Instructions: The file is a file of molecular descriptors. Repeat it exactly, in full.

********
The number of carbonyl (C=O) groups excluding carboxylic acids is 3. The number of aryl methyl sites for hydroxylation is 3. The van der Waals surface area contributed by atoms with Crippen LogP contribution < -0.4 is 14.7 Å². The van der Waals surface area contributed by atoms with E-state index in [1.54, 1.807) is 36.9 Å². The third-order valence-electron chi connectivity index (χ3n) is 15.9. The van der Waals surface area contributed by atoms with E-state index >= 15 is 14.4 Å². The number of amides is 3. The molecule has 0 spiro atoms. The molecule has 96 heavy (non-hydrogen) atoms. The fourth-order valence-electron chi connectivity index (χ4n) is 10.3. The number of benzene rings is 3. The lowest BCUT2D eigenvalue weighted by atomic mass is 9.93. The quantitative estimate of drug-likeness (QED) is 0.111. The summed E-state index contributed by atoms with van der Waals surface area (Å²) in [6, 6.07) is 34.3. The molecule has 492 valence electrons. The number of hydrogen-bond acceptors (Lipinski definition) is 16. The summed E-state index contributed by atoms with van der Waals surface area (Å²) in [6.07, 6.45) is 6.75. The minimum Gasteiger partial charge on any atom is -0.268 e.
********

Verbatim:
The number of carbonyl (C=O) groups excluding carboxylic acids is 3. The number of aryl methyl sites for hydroxylation is 3. The van der Waals surface area contributed by atoms with Crippen LogP contribution < -0.4 is 14.7 Å². The van der Waals surface area contributed by atoms with E-state index in [1.54, 1.807) is 36.9 Å². The third-order valence-electron chi connectivity index (χ3n) is 15.9. The van der Waals surface area contributed by atoms with E-state index >= 15 is 14.4 Å². The number of amides is 3. The molecule has 0 spiro atoms. The molecule has 96 heavy (non-hydrogen) atoms. The fourth-order valence-electron chi connectivity index (χ4n) is 10.3. The number of benzene rings is 3. The lowest BCUT2D eigenvalue weighted by atomic mass is 9.93. The quantitative estimate of drug-likeness (QED) is 0.111. The summed E-state index contributed by atoms with van der Waals surface area (Å²) in [6, 6.07) is 34.3. The molecule has 492 valence electrons. The number of hydrogen-bond acceptors (Lipinski definition) is 16. The summed E-state index contributed by atoms with van der Waals surface area (Å²) in [6.07, 6.45) is 6.75. The minimum Gasteiger partial charge on any atom is -0.268 e.